What is Lyme Disease?

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Lyme Disease

The number of Lyme disease cases reported each year has steadily increased since 1991. In 2006, nearly 20,000 cases of Lyme disease were reported, according to the U.S. Centers for Disease Control and Prevention. Lyme disease starts with a rash and if not treated, can hurt the nervous system. This guide helps you learn its causes and symptoms. Read how Lyme disease is treated, get the latest research and learn where to find support.

What is Lyme Disease?

Some types of ticks, such as the deer and black-legged variety, carry a spirochete that can be transferred to humans through the tick bite. The first symptom of the spirochete’s infection is typically a red rash that forms a bull’s eye pattern around the bite, or red spots, according to the American Academy of Family Physicians. Use this section of the guide to learn what Lyme disease is and how it’s transmitted in humans and animals.

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  • A number of Lyme disease sites recommend the book “Cure Unknown” by Pamela Weintraub, about her family’s ordeal in being diagnosed and treated for Lyme. The blog A Lyme Disease Journal called it “comprehensive, balanced, and informative.”

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Lyme Disease Symptoms and Treatment

Catching Lyme disease early is important for successfully treating it. Depending on the source, Lyme is either an extremely easy-to-treat or enormously complex disease. This section of the guide helps you learn the symptoms of Lyme disease and how it is treated, and shows you where to find clinical trials.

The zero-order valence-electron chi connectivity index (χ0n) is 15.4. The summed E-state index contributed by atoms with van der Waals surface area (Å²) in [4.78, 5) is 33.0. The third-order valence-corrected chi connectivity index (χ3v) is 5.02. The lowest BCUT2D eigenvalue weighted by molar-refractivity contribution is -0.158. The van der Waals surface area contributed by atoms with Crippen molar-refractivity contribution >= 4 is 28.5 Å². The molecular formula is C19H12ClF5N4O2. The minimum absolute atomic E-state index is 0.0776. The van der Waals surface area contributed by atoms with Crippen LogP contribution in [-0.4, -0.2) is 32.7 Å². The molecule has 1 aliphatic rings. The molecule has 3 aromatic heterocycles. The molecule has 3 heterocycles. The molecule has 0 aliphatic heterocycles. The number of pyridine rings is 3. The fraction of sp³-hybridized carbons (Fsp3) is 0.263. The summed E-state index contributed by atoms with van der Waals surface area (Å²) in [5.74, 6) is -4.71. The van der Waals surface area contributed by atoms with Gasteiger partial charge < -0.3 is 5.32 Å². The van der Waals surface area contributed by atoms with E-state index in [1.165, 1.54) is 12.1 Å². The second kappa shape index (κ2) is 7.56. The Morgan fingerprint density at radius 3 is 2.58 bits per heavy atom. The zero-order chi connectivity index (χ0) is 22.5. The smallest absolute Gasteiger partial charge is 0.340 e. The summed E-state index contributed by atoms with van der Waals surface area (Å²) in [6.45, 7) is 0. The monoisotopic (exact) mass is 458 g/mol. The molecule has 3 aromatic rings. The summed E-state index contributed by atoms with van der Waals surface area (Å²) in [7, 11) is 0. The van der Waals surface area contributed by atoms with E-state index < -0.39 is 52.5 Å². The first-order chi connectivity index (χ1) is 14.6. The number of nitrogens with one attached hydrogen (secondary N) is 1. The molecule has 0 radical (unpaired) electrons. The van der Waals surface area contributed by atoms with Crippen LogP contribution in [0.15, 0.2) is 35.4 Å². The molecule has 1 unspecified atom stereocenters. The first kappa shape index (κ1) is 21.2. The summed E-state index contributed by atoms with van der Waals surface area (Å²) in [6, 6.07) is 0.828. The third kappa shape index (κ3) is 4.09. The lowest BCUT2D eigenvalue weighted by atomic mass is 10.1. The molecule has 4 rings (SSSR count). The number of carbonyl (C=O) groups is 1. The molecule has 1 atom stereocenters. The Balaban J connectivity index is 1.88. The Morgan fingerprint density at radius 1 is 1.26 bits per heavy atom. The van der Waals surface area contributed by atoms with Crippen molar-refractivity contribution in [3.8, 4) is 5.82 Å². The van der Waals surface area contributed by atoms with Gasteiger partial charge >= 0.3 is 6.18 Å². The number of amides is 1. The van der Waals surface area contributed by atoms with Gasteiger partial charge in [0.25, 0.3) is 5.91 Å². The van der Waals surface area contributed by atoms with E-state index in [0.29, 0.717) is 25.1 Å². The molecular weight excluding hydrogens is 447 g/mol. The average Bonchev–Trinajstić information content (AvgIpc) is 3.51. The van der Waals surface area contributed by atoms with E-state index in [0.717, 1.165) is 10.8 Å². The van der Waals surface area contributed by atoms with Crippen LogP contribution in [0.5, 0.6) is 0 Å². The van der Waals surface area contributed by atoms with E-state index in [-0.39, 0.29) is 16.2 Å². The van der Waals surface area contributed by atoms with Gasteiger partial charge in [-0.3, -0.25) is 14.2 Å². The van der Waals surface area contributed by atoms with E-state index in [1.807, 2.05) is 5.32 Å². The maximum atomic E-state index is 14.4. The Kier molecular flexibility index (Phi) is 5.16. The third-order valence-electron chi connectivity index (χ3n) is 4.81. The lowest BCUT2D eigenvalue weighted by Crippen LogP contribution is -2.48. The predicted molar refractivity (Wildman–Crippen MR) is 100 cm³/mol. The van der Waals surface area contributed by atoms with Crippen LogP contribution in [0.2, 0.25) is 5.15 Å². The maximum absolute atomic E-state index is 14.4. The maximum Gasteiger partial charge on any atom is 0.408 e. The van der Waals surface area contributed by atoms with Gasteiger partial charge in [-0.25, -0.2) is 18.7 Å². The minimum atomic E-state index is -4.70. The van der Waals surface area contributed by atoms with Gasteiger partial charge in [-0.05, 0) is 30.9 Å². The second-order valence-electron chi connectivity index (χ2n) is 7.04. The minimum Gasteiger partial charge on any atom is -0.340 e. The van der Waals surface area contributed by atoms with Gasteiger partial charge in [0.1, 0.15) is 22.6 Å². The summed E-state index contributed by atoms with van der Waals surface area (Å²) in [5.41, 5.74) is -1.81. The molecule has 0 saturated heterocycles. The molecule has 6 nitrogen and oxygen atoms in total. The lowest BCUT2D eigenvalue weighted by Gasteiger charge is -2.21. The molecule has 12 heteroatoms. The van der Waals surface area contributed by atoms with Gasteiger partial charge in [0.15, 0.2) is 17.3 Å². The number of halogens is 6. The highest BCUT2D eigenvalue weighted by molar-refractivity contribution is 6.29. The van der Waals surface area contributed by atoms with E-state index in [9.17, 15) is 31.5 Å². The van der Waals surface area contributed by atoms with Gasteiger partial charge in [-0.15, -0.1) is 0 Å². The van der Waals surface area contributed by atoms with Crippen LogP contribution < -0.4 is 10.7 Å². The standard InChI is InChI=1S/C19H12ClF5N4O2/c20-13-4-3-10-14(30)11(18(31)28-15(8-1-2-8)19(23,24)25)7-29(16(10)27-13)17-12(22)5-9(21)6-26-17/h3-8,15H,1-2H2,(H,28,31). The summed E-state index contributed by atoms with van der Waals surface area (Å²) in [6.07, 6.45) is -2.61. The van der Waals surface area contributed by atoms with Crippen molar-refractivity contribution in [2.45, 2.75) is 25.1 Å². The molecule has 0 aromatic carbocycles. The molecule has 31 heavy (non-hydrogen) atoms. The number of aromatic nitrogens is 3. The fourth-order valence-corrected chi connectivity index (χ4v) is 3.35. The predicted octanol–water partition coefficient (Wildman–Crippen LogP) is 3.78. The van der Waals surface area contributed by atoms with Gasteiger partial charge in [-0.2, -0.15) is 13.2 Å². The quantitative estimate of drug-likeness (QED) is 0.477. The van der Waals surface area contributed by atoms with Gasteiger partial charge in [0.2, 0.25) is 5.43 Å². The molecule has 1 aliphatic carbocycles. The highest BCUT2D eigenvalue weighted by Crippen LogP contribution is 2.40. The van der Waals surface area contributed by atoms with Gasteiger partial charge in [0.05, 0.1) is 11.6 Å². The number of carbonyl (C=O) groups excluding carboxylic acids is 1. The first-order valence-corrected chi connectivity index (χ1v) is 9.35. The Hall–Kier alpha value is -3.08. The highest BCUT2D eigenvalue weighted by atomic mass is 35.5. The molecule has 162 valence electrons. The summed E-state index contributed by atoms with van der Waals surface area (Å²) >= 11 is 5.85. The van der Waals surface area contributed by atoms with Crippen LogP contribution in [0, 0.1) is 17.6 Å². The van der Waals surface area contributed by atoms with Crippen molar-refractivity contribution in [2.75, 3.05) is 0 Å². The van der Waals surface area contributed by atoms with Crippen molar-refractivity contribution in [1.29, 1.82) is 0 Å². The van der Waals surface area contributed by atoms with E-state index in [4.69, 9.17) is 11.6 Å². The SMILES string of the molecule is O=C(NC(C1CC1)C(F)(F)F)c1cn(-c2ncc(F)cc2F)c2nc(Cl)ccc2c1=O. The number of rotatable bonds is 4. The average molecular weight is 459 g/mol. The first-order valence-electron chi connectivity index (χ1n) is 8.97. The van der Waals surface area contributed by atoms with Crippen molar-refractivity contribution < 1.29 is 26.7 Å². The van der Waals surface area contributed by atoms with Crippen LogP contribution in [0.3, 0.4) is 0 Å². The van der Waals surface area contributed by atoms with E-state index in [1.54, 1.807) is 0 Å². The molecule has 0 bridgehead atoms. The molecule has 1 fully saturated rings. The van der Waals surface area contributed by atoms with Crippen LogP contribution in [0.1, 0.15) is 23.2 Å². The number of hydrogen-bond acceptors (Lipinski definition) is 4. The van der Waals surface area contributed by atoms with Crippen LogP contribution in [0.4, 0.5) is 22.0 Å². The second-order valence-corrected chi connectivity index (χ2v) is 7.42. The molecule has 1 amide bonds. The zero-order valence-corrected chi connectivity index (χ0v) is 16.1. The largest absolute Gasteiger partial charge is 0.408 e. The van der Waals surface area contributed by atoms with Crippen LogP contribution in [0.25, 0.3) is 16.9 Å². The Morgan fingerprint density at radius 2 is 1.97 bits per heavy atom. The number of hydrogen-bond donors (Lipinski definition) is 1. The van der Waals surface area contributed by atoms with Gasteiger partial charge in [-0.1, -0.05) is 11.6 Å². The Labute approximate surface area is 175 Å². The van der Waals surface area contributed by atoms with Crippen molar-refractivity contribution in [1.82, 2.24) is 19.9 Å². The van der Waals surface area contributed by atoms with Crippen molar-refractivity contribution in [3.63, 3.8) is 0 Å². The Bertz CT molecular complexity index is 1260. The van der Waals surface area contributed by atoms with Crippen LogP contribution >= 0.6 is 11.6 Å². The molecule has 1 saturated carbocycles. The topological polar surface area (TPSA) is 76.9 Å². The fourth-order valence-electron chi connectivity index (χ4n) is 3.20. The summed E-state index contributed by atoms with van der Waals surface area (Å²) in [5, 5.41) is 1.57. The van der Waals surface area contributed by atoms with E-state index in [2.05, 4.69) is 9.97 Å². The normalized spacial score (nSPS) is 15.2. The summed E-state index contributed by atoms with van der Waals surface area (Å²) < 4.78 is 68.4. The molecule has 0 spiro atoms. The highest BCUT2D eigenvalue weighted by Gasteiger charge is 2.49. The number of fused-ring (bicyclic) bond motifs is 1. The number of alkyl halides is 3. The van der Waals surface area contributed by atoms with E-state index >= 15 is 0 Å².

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  • A common abbreviation online is LLMD, which means “Lyme Literate Medical Doctor.” Lyme literate means the doctor has learned more about the disease. A recurring complaint online among those with Lyme is that most doctors don’t understand chronic Lyme or how to treat it.

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Lyme Disease Support

On the Web, some people are chronicling their struggle with Lyme disease on blogs. Use this section to find face-to-face support groups and read about other people’s experiences with Lyme.

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  • Support sites, forums, message boards and chat rooms can all be used as support outlets. Moderated Web sites are usually run by volunteers who are familiar with the particular issue and can ensure that the conversations stay on track. Un-moderated boards can be useful, but beware that there may be people with an agenda different from yours. Always use caution when chatting on the Web.

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News and Research on Lyme Disease

Visit the sites below for news on Lyme disease and Lyme disease research studies.

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  • Some sites (PubMed, for example) either post or help you find abstracts (short summaries) of articles from professional journals. The full-length articles are only available to the paid subscribers of the journals. The abstracts, however, do give a good sense of the studies and their findings.
  • Note that not all of these sites are updated daily; it depends on what is going on in the Lyme disease world.

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